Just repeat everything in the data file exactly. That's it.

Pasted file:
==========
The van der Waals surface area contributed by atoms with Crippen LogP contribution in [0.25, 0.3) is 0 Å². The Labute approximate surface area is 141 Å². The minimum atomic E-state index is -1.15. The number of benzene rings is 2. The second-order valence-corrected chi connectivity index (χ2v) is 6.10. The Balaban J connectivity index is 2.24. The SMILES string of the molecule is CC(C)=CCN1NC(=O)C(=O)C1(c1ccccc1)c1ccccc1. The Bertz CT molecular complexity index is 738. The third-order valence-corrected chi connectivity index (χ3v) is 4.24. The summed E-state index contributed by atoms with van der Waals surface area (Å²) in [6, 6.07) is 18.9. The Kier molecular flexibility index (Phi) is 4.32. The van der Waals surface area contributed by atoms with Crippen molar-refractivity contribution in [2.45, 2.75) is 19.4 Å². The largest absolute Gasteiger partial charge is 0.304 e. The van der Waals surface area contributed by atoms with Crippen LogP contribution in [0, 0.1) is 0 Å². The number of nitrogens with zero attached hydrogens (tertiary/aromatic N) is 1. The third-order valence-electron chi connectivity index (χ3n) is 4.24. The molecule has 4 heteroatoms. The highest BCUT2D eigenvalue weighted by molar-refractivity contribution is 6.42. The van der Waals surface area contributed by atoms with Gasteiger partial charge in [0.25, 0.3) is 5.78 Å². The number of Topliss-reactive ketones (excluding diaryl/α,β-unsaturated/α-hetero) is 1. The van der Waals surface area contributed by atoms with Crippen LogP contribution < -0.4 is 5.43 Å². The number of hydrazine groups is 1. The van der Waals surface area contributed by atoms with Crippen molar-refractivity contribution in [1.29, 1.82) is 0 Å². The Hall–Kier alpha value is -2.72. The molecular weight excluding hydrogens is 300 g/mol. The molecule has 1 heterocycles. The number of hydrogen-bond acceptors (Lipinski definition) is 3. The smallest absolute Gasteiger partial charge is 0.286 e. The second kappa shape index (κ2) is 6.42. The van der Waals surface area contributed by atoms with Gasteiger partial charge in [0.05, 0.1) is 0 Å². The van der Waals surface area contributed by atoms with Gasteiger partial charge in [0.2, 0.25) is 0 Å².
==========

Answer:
The van der Waals surface area contributed by atoms with Crippen LogP contribution in [0.25, 0.3) is 0 Å². The Labute approximate surface area is 141 Å². The minimum atomic E-state index is -1.15. The number of benzene rings is 2. The second-order valence-corrected chi connectivity index (χ2v) is 6.10. The Balaban J connectivity index is 2.24. The SMILES string of the molecule is CC(C)=CCN1NC(=O)C(=O)C1(c1ccccc1)c1ccccc1. The Bertz CT molecular complexity index is 738. The third-order valence-corrected chi connectivity index (χ3v) is 4.24. The summed E-state index contributed by atoms with van der Waals surface area (Å²) in [6, 6.07) is 18.9. The Kier molecular flexibility index (Phi) is 4.32. The van der Waals surface area contributed by atoms with Crippen molar-refractivity contribution in [2.45, 2.75) is 19.4 Å². The largest absolute Gasteiger partial charge is 0.304 e. The van der Waals surface area contributed by atoms with Crippen LogP contribution in [0, 0.1) is 0 Å². The number of nitrogens with zero attached hydrogens (tertiary/aromatic N) is 1. The third-order valence-electron chi connectivity index (χ3n) is 4.24. The molecule has 4 heteroatoms. The highest BCUT2D eigenvalue weighted by molar-refractivity contribution is 6.42. The van der Waals surface area contributed by atoms with Gasteiger partial charge in [0.25, 0.3) is 5.78 Å². The number of Topliss-reactive ketones (excluding diaryl/α,β-unsaturated/α-hetero) is 1. The van der Waals surface area contributed by atoms with Crippen LogP contribution < -0.4 is 5.43 Å². The number of hydrazine groups is 1. The van der Waals surface area contributed by atoms with Crippen molar-refractivity contribution in [1.29, 1.82) is 0 Å². The Hall–Kier alpha value is -2.72. The molecular weight excluding hydrogens is 300 g/mol. The molecule has 1 heterocycles. The number of hydrogen-bond acceptors (Lipinski definition) is 3. The smallest absolute Gasteiger partial charge is 0.286 e. The second kappa shape index (κ2) is 6.42. The van der Waals surface area contributed by atoms with Gasteiger partial charge in [0.05, 0.1) is 0 Å². The van der Waals surface area contributed by atoms with Gasteiger partial charge in [0.2, 0.25) is 0 Å².